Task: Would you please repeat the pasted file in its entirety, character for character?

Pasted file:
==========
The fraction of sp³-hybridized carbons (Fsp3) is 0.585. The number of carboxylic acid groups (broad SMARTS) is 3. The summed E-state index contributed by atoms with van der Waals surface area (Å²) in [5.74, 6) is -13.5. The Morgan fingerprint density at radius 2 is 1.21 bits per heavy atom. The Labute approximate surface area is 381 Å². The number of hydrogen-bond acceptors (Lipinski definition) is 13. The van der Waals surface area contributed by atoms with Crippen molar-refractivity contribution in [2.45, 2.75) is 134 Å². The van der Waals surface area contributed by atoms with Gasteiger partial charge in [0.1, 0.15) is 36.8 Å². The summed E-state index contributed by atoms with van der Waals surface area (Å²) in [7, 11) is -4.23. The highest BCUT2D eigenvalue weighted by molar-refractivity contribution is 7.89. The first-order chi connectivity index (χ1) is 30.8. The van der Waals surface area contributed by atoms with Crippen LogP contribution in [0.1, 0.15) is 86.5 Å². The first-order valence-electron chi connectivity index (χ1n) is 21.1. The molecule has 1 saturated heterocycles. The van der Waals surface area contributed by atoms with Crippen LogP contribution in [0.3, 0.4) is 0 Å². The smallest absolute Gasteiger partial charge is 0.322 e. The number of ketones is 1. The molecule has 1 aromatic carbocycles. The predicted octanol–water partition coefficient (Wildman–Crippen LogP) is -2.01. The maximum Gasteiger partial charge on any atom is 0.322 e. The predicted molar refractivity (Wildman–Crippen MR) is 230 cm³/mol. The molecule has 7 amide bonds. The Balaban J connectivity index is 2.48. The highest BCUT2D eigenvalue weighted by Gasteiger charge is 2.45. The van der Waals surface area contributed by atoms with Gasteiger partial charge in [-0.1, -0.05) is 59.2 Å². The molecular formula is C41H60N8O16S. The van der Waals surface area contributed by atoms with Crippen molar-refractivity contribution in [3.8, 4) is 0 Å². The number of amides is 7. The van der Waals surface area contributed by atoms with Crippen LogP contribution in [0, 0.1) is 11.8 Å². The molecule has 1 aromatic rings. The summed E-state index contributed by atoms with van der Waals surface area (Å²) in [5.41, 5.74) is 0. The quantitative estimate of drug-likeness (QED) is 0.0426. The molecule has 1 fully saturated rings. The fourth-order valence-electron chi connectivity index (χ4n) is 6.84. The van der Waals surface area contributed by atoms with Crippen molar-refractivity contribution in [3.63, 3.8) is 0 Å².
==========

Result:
The fraction of sp³-hybridized carbons (Fsp3) is 0.585. The number of carboxylic acid groups (broad SMARTS) is 3. The summed E-state index contributed by atoms with van der Waals surface area (Å²) in [5.74, 6) is -13.5. The Morgan fingerprint density at radius 2 is 1.21 bits per heavy atom. The Labute approximate surface area is 381 Å². The number of hydrogen-bond acceptors (Lipinski definition) is 13. The van der Waals surface area contributed by atoms with Crippen molar-refractivity contribution in [2.45, 2.75) is 134 Å². The van der Waals surface area contributed by atoms with Gasteiger partial charge in [0.1, 0.15) is 36.8 Å². The summed E-state index contributed by atoms with van der Waals surface area (Å²) in [7, 11) is -4.23. The highest BCUT2D eigenvalue weighted by molar-refractivity contribution is 7.89. The first-order chi connectivity index (χ1) is 30.8. The van der Waals surface area contributed by atoms with Crippen LogP contribution in [0.1, 0.15) is 86.5 Å². The first-order valence-electron chi connectivity index (χ1n) is 21.1. The molecule has 1 saturated heterocycles. The van der Waals surface area contributed by atoms with Crippen LogP contribution in [0.3, 0.4) is 0 Å². The smallest absolute Gasteiger partial charge is 0.322 e. The number of ketones is 1. The molecule has 1 aromatic carbocycles. The predicted octanol–water partition coefficient (Wildman–Crippen LogP) is -2.01. The maximum Gasteiger partial charge on any atom is 0.322 e. The predicted molar refractivity (Wildman–Crippen MR) is 230 cm³/mol. The molecule has 7 amide bonds. The Balaban J connectivity index is 2.48. The highest BCUT2D eigenvalue weighted by Gasteiger charge is 2.45. The van der Waals surface area contributed by atoms with Gasteiger partial charge in [-0.1, -0.05) is 59.2 Å². The molecular formula is C41H60N8O16S. The van der Waals surface area contributed by atoms with Crippen molar-refractivity contribution in [3.8, 4) is 0 Å². The number of amides is 7. The van der Waals surface area contributed by atoms with Crippen LogP contribution in [0, 0.1) is 11.8 Å². The molecule has 1 aromatic rings. The summed E-state index contributed by atoms with van der Waals surface area (Å²) in [5.41, 5.74) is 0. The quantitative estimate of drug-likeness (QED) is 0.0426. The molecule has 1 fully saturated rings. The fourth-order valence-electron chi connectivity index (χ4n) is 6.84. The van der Waals surface area contributed by atoms with Crippen molar-refractivity contribution in [3.63, 3.8) is 0 Å².